Published In

AIDS Education & Prevention

Document Type


Publication Date



African American teenage girls -- Health, HIV infections -- Prevention, Evidence-based medicine, Condom use, Clinical trials -- Statistical methods


This study translated SiHLE (Sisters Informing, Healing, Living, and Empowering), a 12-hour Centers for Disease Control and Prevention evidence based group-level intervention for African American females 14-18 years of age, into a 2-hour computer-delivered individual-level intervention. A randomized controlled trial (n = 178) was conducted to examine the efficacy of the new Multimedia SiHLE intervention. Average condom-protected sex acts (proportion of vaginal sex acts with condoms, last 90 days) for sexually active participants receiving Multimedia SiHLE rose from M = 51% at baseline to M = 71% at 3-month follow-up (t = 2.06, p = .05); no statistically significant difference was found in the control group. Non-sexually active intervention group participants reported a significant increase in condom self-efficacy (t = 2.36, p = .02); no statistically significant difference was found in the control group. The study provides preliminary support for the efficacy of a computer-delivered adaptation of a proven HIV prevention program for African American teenage women. This is consistent with meta- analyses that have shown that computer-delivered interventions, which can often be disseminated at lower per-capita cost than human-delivered interventions, can influence HIV risk behaviors in positive fashion.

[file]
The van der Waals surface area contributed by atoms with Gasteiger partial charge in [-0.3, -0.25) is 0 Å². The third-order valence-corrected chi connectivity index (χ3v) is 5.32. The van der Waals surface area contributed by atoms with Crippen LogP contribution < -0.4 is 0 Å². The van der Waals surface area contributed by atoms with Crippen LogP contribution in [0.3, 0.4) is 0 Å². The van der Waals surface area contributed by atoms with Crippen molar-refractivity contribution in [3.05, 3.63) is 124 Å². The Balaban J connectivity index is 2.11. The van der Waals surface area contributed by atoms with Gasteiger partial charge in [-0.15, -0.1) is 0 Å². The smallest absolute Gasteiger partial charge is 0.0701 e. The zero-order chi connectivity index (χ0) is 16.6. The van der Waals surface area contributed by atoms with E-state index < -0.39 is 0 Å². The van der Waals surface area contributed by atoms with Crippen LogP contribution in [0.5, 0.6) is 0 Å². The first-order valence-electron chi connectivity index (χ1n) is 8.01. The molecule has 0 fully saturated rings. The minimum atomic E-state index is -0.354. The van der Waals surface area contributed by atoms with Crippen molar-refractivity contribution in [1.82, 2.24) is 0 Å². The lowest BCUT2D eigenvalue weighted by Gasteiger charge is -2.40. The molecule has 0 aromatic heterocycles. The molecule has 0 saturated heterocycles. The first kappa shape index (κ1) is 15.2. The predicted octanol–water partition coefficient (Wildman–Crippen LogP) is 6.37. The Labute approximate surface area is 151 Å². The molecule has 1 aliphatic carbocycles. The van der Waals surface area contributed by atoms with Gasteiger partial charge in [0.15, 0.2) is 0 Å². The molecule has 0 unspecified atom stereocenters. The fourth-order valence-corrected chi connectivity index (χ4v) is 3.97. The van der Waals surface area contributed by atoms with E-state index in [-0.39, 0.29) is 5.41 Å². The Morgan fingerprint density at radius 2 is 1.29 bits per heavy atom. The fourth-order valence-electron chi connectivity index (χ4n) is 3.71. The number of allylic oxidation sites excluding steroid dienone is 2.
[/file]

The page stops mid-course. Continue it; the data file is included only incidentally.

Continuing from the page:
This is the publisher's final PDF. This paper was published in AIDS Education & Prevention and is made available as an electronic reprint with the permission of Guilford Publications Inc. The paper can be found at the following URL on the Guilford website: Copyright Guilford Press. Reprinted with permission of The Guilford Press.



Persistent Identifier